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Effects of the Financial Crises on Firm Investments

Financial Spread Betting is a strategy used by novice traders who do not wish to take risks in their investment portfolio. The paper discusses how financial spread betting departs from the traditional methods of bank financing. It shows that this type of trading is significantly different from traditional finance as it relies on margined trading, leverage and high frequency trading to gain maximum profits. Moreover, the paper discovers that financial spread betting is strongly negative and economically insignificant for firm investment.

In addition, it demonstrates that the expansion of financial spread betting does not take away the risks associated with firm investments. Further, it demonstrates that using spread betting can be highly profitable for firms without extensive experience in the underlying instruments. Finally, it demonstrates that firms can execute financial spread betting using only minimal and transparent channel systems and leverage levels. It thus highlights the importance of firms providing good quality human capital for financial spread betting strategies.

The paper discusses three main issues concerning the relationship between firm investment efficiency and government intervention. The first issue highlights the negative effects of government intervention. The second issue highlights the positive effects of government intervention on firm investment efficiency. The third issue highlights the lack of empirical evidence on the optimal level of government intervention. The research suggests that the optimal level of government intervention is still poorly defined, which leaves a huge gray area in terms of understanding the link between government intervention and firm investment efficiency. Further, the lack of empirical evidence does not allow us to determine whether the level of intervention is effective or not.

The paper next examines the relationship between fiscal policy, firm growth and investment management strategies. The analysis indicates that firms that are able to execute asset allocation with a focus on value add growth are those that stand to benefit the most from the economic stimulus package. Moreover, the growth and development of these firms is likely to be driven by the government if the firms are capable of tapping into the domestic and external economic resources. On the other hand, firms that are inefficient in their approach to asset allocation will suffer from the fiscal policy uncertainties that accompany any government intervention. Finally, it also suggests that the growth and adoption of fiscal policy initiatives will impact the investment management process in the long run. This means that firms will continue to follow the same inefficient policies even after receiving the stimulus package.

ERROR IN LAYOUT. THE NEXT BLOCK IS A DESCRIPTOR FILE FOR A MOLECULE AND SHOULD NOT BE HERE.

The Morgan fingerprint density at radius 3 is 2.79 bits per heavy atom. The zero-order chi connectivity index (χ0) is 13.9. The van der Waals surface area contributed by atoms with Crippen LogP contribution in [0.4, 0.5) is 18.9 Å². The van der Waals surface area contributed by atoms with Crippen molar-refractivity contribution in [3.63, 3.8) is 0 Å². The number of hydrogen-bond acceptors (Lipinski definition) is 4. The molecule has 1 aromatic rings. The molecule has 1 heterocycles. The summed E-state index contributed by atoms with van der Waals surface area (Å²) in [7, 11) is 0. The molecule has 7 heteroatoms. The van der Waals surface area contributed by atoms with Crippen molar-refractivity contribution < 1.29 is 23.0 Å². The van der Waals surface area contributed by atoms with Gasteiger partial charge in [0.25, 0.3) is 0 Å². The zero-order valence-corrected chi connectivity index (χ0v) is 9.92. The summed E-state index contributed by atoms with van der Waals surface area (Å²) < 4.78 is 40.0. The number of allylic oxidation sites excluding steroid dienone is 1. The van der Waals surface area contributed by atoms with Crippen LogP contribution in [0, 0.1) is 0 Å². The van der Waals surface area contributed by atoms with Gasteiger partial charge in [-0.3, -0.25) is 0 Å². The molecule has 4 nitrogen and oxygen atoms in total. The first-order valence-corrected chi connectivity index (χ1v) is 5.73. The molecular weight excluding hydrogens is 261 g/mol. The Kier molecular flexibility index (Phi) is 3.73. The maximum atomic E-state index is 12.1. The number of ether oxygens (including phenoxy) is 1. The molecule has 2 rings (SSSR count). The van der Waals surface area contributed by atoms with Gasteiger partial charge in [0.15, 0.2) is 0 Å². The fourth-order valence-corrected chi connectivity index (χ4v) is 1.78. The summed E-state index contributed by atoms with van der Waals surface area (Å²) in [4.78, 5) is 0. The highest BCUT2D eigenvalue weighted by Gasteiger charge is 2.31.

The paper then goes on to examine the effect of government intervention on firm investments during the initial period of the crisis period. The analysis indicates that firms will not be able to absorb the losses from the real estate and refinancing crises due to their inability to obtain credit. However, after the crisis period, firms may be able to absorb the losses due to the fall in property and lending rates. This suggests that the initial drop in investment will only be short lived if the Federal Reserve continues to keep interest rates low.

Finally, it examines the effect of the financial crisis on the firms operating within the asset allocation discipline. Although the financial crisis appears to have had little effect on asset allocation decisions, it does imply a shift in allocations to safe securities from equities. Also, it can be seen that firms will need to increase their reliance on short term assets as opposed to long term ones. Moreover, it can be seen that firms will be compelled to make significant increases in the use of derivatives in order to hedge their exposure to financial risk. The paper concludes that the effects of the financial crisis on firm investments are likely to be substantial over time. Given the scale of the response of the US government and the effects of the fiscal stimulus program on firms, it can be seen that support from the political and economic sectors of the administration is unlikely to ease off.